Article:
- You can substitute up to one crop for another within each sub-region, the tropics and the extra-tropics, at no cost in terms of adaptation / mitigation efforts. For example, if corn yields show less decline than wheat yields in the tropics for a given climate scenario, you may substitute corn for wheat in meeting tropical food requirements. The crop being used to substitute for another may be adapted first, at the normal cost of one adaptation / mitigation effort.
- You are allowed to transfer yields (including adapted yields)from one sub-region to the other but at a cost in terms of CO2 emissions: for each half unit of agricultural productivity to be transferred, the CO2 stabilization level is increased by additional 50 ppm. Thus, for example, you may theoretically use six adaptation efforts for each crop / subregion combination and transfer a half unit of excess yield from one subregion to the other, but without any mitigation efforts your CO2 stabilization concentration would be 750 ppm. Note also that if you had computed your yields for 700 ppm but then rely on subregional transfer, you would have to recompute your yields to be valid at 750 ppm -- unless you also apply resources towards one 50-ppm mitigation effort, to bring CO2 back down to 700 ppm.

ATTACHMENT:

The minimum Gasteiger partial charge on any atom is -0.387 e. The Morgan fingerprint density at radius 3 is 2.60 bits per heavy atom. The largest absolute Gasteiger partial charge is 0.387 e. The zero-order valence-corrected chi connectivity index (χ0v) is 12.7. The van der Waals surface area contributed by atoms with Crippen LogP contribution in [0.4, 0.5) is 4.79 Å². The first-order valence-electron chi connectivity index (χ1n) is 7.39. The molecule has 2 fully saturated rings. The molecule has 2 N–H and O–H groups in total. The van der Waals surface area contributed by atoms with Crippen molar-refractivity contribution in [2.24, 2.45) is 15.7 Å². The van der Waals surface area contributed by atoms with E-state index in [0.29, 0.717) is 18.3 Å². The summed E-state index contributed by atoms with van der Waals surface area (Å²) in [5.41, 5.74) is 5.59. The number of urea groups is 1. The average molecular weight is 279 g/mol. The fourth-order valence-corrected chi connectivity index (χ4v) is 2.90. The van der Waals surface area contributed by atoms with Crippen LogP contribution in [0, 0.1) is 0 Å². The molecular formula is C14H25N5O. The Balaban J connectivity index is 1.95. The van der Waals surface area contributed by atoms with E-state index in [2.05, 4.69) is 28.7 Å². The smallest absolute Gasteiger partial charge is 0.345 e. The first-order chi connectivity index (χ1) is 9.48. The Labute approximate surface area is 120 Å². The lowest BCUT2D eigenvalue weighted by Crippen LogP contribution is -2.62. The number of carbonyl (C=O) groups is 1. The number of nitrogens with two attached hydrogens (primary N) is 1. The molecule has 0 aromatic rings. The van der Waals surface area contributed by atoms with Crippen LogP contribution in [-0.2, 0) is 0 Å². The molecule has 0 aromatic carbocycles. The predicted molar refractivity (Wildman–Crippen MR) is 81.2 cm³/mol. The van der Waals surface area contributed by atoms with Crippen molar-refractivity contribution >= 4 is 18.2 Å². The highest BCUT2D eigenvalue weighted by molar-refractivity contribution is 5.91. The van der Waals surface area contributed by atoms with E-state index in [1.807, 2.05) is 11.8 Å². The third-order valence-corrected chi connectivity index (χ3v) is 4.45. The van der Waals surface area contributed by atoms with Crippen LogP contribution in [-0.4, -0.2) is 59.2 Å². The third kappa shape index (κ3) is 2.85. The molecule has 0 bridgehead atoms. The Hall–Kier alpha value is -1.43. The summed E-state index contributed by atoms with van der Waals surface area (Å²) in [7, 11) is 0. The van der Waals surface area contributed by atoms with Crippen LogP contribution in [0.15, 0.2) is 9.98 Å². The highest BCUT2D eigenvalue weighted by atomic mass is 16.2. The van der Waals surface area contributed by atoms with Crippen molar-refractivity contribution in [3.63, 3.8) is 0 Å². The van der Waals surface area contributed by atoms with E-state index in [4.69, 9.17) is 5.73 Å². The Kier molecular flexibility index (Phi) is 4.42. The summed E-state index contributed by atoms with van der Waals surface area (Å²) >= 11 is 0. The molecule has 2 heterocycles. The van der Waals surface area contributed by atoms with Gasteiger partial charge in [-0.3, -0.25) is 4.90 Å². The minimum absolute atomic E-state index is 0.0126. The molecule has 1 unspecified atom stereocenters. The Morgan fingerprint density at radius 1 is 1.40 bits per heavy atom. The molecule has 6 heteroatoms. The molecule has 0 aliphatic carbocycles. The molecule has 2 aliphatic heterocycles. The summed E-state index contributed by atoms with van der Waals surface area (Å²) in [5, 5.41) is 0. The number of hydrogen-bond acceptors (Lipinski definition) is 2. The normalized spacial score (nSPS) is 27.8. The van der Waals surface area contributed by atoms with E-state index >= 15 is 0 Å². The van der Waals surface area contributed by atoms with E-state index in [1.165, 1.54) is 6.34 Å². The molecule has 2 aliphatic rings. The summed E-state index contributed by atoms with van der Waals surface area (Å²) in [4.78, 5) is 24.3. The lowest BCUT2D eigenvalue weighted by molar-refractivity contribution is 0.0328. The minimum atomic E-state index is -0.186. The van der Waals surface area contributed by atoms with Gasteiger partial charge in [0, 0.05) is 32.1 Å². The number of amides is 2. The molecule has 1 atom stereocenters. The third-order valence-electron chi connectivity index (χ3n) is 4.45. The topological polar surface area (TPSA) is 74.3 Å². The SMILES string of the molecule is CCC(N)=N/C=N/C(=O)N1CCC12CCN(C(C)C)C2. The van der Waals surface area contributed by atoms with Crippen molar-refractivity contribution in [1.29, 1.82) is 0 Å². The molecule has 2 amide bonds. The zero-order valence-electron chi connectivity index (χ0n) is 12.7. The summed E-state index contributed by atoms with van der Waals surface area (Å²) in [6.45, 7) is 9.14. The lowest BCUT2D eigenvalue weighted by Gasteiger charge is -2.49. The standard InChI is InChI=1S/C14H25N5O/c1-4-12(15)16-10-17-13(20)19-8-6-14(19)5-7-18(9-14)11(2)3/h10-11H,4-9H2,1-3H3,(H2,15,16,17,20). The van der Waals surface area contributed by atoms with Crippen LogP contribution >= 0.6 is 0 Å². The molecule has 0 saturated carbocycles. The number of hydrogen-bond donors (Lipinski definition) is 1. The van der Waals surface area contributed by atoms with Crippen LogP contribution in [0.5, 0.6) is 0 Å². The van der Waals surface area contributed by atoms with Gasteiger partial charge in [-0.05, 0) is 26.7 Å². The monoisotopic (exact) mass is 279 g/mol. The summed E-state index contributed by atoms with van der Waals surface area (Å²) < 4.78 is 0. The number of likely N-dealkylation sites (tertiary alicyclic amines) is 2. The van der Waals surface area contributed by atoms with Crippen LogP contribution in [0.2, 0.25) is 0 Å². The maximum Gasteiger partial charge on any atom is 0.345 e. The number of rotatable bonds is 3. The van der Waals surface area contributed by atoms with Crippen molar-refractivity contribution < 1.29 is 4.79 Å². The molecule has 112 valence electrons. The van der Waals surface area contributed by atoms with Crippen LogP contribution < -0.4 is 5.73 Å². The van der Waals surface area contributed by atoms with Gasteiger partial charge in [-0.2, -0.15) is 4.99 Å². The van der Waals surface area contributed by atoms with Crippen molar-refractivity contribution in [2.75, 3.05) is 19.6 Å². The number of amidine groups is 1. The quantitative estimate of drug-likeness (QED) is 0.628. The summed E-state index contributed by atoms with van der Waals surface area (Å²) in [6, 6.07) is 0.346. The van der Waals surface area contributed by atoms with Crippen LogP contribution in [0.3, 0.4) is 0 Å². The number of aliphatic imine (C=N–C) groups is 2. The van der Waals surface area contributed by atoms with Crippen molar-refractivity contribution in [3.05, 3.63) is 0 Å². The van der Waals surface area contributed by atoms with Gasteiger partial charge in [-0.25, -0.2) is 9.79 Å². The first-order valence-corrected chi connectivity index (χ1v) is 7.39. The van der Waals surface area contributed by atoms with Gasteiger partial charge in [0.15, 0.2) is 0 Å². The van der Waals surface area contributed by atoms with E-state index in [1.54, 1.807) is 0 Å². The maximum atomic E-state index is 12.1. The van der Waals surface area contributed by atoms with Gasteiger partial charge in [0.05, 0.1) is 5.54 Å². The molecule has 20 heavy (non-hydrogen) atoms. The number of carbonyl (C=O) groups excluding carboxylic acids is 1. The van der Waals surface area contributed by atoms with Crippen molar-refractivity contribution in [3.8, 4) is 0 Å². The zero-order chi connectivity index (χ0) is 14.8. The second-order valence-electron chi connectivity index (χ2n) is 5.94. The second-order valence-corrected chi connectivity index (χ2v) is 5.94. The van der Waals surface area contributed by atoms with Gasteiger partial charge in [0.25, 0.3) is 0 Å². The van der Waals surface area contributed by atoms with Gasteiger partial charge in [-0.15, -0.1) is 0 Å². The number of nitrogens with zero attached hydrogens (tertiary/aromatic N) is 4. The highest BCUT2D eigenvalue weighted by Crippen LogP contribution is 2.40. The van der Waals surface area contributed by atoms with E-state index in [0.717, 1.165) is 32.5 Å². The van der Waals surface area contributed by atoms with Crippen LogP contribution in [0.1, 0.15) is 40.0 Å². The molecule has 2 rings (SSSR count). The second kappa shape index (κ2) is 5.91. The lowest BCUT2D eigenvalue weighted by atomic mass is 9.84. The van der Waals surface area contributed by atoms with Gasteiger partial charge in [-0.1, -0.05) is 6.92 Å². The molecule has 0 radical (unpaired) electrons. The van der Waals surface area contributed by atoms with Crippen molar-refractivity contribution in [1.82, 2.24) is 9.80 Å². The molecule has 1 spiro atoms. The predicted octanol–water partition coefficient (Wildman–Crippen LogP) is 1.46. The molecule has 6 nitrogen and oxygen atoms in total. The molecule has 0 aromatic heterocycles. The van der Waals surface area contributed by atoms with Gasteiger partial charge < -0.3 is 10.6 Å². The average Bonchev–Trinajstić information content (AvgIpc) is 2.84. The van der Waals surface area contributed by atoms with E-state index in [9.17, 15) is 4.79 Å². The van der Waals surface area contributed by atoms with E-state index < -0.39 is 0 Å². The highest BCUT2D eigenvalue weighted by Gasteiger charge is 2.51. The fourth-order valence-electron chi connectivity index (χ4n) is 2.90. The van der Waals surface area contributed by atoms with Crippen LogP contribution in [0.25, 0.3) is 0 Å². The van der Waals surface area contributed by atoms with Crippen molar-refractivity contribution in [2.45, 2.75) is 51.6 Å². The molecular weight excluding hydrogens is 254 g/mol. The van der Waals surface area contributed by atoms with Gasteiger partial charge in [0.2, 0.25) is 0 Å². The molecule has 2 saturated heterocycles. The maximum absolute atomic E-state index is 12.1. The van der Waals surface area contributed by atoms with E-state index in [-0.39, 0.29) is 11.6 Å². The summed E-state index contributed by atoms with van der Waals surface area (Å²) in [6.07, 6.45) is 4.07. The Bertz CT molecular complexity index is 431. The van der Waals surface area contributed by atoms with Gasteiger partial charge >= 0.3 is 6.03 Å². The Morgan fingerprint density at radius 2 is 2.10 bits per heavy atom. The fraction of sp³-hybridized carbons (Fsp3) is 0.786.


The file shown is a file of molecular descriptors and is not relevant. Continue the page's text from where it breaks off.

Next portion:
- In your final answer, global yields, as well as yields in each sub-region, must have increased by 4%. If you find multiple scenarios that satisfy all the rules, discuss which of the scenarios you as a policy maker would prefer to implement.
Presenting your work
Please present your work as a formal report, divided into the following sections:
- Introduction (state the objectives here)
- Results and discussion
- Summary and conclusions
If needed, you may also include an Appendix to show any extended calculations. Try to keep your report reasonably short (3 pages is a good length).
Submitting your work
- Save your word processing document as either a Microsoft Word or PDF file in the following format: Project2_AccessAccountID_LastName.doc (or .pdf).
- Upload your file to the Project #2 assignment in Canvas by the due date indicated in the syllabus.
The instructor will use the general grading rubric for problem sets to grade this project.